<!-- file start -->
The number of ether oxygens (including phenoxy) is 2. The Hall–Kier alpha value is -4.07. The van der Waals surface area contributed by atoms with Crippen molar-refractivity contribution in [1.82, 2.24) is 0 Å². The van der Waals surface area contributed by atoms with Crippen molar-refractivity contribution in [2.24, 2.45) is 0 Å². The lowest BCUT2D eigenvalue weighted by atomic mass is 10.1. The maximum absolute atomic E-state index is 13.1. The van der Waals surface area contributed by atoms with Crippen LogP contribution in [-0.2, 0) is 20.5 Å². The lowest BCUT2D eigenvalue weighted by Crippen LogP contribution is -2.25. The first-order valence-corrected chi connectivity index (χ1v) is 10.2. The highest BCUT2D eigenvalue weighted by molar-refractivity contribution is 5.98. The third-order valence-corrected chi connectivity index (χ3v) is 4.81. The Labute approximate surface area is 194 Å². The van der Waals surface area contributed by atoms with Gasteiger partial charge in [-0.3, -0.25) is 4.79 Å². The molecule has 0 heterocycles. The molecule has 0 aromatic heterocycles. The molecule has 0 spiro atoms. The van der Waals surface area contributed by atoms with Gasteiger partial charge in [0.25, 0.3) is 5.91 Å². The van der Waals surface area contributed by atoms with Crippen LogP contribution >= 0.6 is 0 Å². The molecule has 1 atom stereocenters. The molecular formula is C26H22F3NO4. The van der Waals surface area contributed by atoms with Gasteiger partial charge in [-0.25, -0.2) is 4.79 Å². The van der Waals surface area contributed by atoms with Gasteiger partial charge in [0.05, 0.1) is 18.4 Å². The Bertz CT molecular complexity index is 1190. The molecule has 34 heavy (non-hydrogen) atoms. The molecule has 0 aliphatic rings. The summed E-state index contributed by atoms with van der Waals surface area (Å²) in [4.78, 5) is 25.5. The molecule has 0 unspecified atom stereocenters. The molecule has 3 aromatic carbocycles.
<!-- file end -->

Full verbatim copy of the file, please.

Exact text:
The number of ether oxygens (including phenoxy) is 2. The Hall–Kier alpha value is -4.07. The van der Waals surface area contributed by atoms with Crippen molar-refractivity contribution in [1.82, 2.24) is 0 Å². The van der Waals surface area contributed by atoms with Crippen molar-refractivity contribution in [2.24, 2.45) is 0 Å². The lowest BCUT2D eigenvalue weighted by atomic mass is 10.1. The maximum absolute atomic E-state index is 13.1. The van der Waals surface area contributed by atoms with Crippen LogP contribution in [-0.2, 0) is 20.5 Å². The lowest BCUT2D eigenvalue weighted by Crippen LogP contribution is -2.25. The first-order valence-corrected chi connectivity index (χ1v) is 10.2. The highest BCUT2D eigenvalue weighted by molar-refractivity contribution is 5.98. The third-order valence-corrected chi connectivity index (χ3v) is 4.81. The Labute approximate surface area is 194 Å². The van der Waals surface area contributed by atoms with Gasteiger partial charge in [-0.3, -0.25) is 4.79 Å². The molecule has 0 heterocycles. The molecule has 0 aromatic heterocycles. The molecule has 0 spiro atoms. The van der Waals surface area contributed by atoms with Gasteiger partial charge in [0.25, 0.3) is 5.91 Å². The van der Waals surface area contributed by atoms with Crippen LogP contribution >= 0.6 is 0 Å². The molecule has 1 atom stereocenters. The molecular formula is C26H22F3NO4. The van der Waals surface area contributed by atoms with Gasteiger partial charge in [-0.25, -0.2) is 4.79 Å². The van der Waals surface area contributed by atoms with Gasteiger partial charge in [0.05, 0.1) is 18.4 Å². The Bertz CT molecular complexity index is 1190. The molecule has 34 heavy (non-hydrogen) atoms. The molecule has 0 aliphatic rings. The summed E-state index contributed by atoms with van der Waals surface area (Å²) in [4.78, 5) is 25.5. The molecule has 0 unspecified atom stereocenters. The molecule has 3 aromatic carbocycles.